After doing market research and with a little creativity, business owners can decide on a name that fits their new enterprise to a tee. However, once a name has been chosen, business owners may need to register it with certain agencies, to protect it.

Merger negotiations do not always result in a final agreement

Sometimes, two small business owners in Colorado decide to combine their businesses in a way that creates a single business entity. This is known as a merger, and it can be a way for two small businesses to grow their operations. However, there is much negotiating that will take place as the two businesses decide how best to form the new entity. It is hoped that these negotiations will result in a final merger agreement. Unfortunately, these negotiations can fail. When this happens, a satisfactory merger agreement is never reached and the deal falls through.

What are some reasons why two small businesses wishing to execute a merger agreement would be unable to achieve this goal? It may be because each business has different intentions with regards to the merger. One business may view the merger as a strategic move to grow their business. But, another business may simply be looking for a way to bring more attention to its business operations. When business owners cannot see eye-to-eye, when it comes to why they are wishing to negotiate a merger agreement in the first place, the deal may fall through.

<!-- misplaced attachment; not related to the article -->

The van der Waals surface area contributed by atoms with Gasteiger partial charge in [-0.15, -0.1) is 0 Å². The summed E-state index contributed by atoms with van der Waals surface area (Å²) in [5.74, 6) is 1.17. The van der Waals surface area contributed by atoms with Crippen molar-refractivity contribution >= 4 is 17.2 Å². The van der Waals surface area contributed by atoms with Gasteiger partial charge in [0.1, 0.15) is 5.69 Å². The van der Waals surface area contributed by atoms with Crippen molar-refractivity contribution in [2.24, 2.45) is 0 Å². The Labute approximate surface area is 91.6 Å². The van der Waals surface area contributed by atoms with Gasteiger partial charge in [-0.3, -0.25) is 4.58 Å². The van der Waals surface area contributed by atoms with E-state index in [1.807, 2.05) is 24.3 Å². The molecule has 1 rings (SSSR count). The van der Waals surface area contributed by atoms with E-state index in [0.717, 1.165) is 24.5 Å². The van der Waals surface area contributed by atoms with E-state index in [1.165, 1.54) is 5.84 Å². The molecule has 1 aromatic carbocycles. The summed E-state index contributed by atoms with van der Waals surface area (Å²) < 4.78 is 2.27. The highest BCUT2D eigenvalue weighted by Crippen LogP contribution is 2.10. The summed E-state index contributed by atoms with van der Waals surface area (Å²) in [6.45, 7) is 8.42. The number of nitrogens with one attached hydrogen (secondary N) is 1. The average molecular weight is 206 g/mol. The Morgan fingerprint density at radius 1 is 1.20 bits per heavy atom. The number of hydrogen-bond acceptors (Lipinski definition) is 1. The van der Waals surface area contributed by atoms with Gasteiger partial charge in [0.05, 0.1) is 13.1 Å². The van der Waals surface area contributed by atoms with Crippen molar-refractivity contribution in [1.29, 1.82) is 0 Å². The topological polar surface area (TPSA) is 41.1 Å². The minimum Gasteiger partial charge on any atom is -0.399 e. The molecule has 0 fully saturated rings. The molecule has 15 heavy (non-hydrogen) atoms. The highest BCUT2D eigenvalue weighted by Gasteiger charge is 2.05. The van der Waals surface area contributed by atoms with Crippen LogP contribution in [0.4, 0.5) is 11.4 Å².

Is it wise to handle contract law matters alone?

These days, business agreements in Colorado are often cemented not just by a smile and a handshake, but in a written contract. This contract will (hopefully) address all the parties agree to. This will include who will do what, for whom and by when. A well-drafted contract will also address any contingencies that may arise. With so much at stake, it is important that a person is represented by an attorney during contract negotiations.

There are a variety of business contracts in which the parties to the contract could benefit from the assistance of an experienced attorney. Some examples of these contracts include business partnership agreements; contracts with vendors, suppliers, clients or customers; employment contracts; purchase and sale agreements and more.

What types of financing are available to small businesses?

As the old saying goes, "It takes money to make money." Many small businesses need financial resources to get their business off the ground. There are two general choices for funding a small business: debt and equity.

When a business takes on debt, it is essentially borrowing funds from a lender, which it will then need to pay back plus interest. When a business utilizes equity, this means it is obtaining funds by selling interest shares.